- 'Any culture that respected the land was murdered.'
Some artists revere their own pasts, but John Lydon typically feels the strong creative connection to his most recent work. It's a tendency that started with 1977's Never Mind the Bollocks, Here's the Sex Pistols, continued with the jarring dissonance of early Public Image Ltd., and remains intact to this day.
"I always love my latest, I really do," he says in an irascible nasal drone only a few degrees off from his sneering singing voice. "But this one is very, very special — the relationship in the studio was just magnetic."
The vocalist — né Johnny Rotten in Pistols days — is referring to "What the World Needs Now..." his new 10th studio set from PiL. It's the follow-up to 2012's surprise comeback This Is PiL, which was the long-dormant band's first album in 17 years.
Lydon is justifiably proud. The disc bristles with PiL's Metal Box-era spark, from the snarling opener "Double Trouble" — based on an argument Lydon had with his wife over, of all things, home toilet repair — through the free-form musing of "C'est La Vie" and the military cadence of "Corporate." Backing him in the current lineup: ex-Damned guitarist Lu Edmonds, Pop Group drummer Bruce Smith, and Steve Winwood-backing bassist Scott Firth.
World was, in fact, recorded at Winwood's secluded private studio Wincraft in Britain's Cotswolds, which only added to the record's echo-chambered ambience.
"It's a barn on top of a hill, surrounded by acres and acres of nothing but sheep," Lydon recalls of the location. "And it has stone walls, which was fantastic for the natural reverb, and a very, very high, thick-beamed ceiling. The air just whistles through. It's magnificent, the atmosphere, and a brilliant place for us, because we're the kind of people that pick up on that."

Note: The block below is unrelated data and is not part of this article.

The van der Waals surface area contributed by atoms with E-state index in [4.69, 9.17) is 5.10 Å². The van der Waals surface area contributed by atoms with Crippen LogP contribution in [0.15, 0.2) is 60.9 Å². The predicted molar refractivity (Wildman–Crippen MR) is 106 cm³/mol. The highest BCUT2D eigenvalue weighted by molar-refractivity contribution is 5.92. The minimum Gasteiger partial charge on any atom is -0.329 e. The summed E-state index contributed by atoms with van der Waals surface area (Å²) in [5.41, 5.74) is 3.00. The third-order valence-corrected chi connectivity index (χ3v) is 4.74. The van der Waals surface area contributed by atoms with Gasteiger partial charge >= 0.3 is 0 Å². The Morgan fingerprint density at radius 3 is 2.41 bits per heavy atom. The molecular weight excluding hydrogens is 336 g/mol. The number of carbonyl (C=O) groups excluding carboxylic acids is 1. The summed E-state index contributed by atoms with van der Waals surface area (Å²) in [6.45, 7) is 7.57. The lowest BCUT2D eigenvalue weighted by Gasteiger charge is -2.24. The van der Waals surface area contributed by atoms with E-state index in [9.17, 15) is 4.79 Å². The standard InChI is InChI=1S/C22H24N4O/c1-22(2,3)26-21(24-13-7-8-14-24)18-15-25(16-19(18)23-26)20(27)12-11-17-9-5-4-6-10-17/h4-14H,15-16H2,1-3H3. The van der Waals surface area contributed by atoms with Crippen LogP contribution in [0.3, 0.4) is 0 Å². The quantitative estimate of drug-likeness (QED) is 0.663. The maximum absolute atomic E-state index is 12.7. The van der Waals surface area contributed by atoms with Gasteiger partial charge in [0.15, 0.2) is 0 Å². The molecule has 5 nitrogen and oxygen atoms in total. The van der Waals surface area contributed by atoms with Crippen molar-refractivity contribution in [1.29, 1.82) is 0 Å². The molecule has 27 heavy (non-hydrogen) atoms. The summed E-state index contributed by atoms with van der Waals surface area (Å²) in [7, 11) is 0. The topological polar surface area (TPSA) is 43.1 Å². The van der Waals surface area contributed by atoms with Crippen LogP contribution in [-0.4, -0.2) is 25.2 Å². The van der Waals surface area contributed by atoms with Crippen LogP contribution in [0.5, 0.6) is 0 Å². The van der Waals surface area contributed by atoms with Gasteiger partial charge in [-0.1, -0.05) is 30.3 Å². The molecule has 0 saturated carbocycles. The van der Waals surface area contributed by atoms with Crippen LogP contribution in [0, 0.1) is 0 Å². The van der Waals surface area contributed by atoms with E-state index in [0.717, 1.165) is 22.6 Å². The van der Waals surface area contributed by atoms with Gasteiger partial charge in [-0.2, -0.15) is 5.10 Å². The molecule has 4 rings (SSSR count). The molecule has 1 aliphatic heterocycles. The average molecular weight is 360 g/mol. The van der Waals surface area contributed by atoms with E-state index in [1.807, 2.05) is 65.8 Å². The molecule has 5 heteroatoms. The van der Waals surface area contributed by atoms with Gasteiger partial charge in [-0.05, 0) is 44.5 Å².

Lydon has dabbled in many fields over the years. He's completed two autobiographies, Rotten: No Irish, No Blacks, No Dogs and the new Anger Is an Energy: My Life Uncensored. He's also acted in TV commercials (touting, of all things, England's Country Life butter) and even hosted his own Discovery Channel nature programs.
Meanwhile, he continues to blend politics with his distinctly punk sensibility, which is what this 59-year-old does best on tracks like the epic "Big Blue Sky," whose overt intention was to capture the feeling of the American desert. The L.A.-based Brit is now officially an American citizen, and he felt like it was time to start singing about his adopted country.
"Within the vibe, of course, is the harrowing plight of the indigenous populations — the slaughter of the Indians, put briefly," he says. "Any culture that respected the land was murdered, driven out of it by the new immigrants, and it's something I had to come to grips with."
Ditto for the cover painting — a Lydon original — of a Hopi Kachina figure sporting giant oxfords, a signifier for the jester who masks cultural truths behind exaggerated humor. "Most people don't like to be reminded that they're being foolish," he snickers. "Now am I considering myself that character? Ehh... that's up to you. If you look at him on the cover, I've taken him from Hopi tradition, but he's wearing my shoes. So he's either stolen them, or... who knows? It's another unanswered question for ya!"